Belfast Telegraph

Johnson: We must shoulder blame

Skipper Roger Johnson insists the Wolves players and not sacked manager Mick McCarthy are to blame for the club's current plight.

McCarthy was dismissed on Monday after Wolves slipped into the bottom three of the Barclays Premier League following Sunday's 5-1 home defeat by West Brom.

However, when asked how much blame the players should take for Wolves' plight, Johnson told Sky Sports News: "All of it. The manager can maybe take five to 10% (of the blame). The rest of it is down to the lads. We have let Mick down, the club down and ourselves down."

Johnson, who was relegated with Birmingham last season before being signed by McCarthy in the summer and immediately being handed the captain's armband, believes Wolves have sufficient time to retrieve the current situation.

He said: "Thankfully we have got enough games to get enough points to get out out of trouble. We probably need six wins from 13 games and we have a good enough team to do that."

Club owner Steve Morgan is due back from a family holiday on Wednesday to step up the process of finding a replacement. Morgan and chief executive Jez Moxey are hoping to bring in McCarthy's successor before Wolves are next in action at Newcastle in 11 days time.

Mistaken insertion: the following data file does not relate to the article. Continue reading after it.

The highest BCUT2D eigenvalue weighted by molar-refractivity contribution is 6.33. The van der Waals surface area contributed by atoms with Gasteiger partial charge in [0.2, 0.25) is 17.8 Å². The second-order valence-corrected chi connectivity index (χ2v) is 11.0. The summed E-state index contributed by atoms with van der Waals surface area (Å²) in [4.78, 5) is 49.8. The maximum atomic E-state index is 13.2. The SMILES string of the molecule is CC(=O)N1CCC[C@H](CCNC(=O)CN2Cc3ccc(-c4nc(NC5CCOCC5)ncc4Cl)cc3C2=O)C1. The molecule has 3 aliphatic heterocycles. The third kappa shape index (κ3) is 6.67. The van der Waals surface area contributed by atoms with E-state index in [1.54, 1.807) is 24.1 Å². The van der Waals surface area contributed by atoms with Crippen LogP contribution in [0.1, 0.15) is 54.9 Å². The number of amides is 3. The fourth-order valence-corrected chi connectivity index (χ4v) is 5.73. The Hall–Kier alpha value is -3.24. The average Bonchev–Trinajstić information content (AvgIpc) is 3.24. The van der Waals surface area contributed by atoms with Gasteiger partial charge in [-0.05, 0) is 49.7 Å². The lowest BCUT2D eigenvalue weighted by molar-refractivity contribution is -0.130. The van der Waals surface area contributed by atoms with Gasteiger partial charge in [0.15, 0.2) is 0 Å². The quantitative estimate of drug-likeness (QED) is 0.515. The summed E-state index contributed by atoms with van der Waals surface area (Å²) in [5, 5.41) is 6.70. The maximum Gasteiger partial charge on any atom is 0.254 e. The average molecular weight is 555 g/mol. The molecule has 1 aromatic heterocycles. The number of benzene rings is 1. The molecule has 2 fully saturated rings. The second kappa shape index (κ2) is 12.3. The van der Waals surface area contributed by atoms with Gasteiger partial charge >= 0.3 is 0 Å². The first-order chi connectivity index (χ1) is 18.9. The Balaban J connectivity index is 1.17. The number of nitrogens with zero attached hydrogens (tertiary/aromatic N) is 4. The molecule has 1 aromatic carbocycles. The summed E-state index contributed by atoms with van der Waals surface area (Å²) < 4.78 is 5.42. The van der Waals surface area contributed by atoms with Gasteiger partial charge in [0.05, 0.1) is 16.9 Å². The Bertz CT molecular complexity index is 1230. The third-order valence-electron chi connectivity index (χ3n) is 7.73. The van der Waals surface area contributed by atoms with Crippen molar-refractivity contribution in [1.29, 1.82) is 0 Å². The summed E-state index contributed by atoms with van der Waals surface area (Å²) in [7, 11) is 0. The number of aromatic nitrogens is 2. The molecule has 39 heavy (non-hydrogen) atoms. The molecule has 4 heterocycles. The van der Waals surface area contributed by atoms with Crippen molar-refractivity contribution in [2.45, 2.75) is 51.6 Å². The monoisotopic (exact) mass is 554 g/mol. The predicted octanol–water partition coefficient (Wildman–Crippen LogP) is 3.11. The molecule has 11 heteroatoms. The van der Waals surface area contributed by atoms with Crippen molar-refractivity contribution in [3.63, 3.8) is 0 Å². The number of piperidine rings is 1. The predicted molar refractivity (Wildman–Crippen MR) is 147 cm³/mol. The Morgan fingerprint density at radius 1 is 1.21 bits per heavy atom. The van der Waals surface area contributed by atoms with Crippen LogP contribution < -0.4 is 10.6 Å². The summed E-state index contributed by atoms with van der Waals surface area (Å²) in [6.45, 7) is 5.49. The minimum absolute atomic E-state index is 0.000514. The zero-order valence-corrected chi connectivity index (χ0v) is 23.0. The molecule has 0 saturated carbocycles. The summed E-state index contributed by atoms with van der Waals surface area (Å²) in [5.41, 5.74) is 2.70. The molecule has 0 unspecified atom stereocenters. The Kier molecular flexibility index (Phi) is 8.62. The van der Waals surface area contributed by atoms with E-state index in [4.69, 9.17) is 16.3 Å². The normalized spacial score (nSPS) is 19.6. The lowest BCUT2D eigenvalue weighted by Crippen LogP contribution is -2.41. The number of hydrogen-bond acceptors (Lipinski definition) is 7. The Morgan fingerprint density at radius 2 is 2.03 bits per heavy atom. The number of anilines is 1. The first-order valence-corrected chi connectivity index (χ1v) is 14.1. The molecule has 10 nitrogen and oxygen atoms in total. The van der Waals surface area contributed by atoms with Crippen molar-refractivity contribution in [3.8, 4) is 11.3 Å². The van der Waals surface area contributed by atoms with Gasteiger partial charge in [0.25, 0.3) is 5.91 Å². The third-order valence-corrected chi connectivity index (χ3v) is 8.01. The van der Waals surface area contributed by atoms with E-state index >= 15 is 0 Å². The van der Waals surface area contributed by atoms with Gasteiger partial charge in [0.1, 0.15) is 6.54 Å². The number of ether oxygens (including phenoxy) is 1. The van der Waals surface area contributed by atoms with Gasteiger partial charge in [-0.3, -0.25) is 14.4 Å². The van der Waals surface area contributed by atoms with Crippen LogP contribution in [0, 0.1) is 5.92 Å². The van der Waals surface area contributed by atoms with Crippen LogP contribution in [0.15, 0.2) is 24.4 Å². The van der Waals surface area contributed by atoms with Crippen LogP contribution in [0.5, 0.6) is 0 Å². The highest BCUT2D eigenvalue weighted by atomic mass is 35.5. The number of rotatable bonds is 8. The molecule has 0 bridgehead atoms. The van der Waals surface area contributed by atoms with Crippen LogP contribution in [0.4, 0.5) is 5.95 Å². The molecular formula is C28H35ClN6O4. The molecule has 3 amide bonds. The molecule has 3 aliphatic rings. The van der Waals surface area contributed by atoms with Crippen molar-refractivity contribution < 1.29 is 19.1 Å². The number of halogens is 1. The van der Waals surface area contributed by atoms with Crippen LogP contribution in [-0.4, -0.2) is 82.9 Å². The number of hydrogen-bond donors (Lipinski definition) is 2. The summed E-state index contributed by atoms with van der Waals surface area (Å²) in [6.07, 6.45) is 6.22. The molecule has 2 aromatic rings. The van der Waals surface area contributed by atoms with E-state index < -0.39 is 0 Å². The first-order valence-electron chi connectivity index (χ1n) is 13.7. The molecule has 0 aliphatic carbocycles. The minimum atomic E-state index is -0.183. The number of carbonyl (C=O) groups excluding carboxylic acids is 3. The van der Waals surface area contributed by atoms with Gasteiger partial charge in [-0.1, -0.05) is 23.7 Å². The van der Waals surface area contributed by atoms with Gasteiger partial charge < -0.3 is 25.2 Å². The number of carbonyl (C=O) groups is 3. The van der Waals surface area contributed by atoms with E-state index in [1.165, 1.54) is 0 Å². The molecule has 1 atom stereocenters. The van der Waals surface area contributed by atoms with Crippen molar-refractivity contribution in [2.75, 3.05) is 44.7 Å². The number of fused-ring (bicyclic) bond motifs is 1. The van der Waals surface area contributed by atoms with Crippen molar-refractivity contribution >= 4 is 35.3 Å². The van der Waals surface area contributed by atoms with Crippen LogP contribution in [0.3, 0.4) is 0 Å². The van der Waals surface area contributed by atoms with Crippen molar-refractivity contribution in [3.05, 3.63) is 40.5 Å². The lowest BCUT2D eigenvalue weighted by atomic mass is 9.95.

Former Charlton and West Ham boss Alan Curbishley continues to be the bookmakers' favourite after indicating he would be willing to talk to Morgan. Former Sunderland manager Steve Bruce and ex QPR boss Neil Warnock are also understood to be interested should Morgan get in touch.

But, if Wolves decide on an interim appointment until the end of the season, then Birmingham boss Chris Hughton could become a contender after reviving fortunes at St. Andrew's following relegation.

Moxey is adamant that Wolves had not started to look elsewhere for a potential manager until after McCarthy was informed of his fate at a training ground meeting yesterday morning.

He said: "I like to think that we are football professionals, so we understand what is happening in the market place, that we understand who is and who isn't around. It's part of our job. It's like a manager who has to scout players. But there wasn't any plot in the background."


From Belfast Telegraph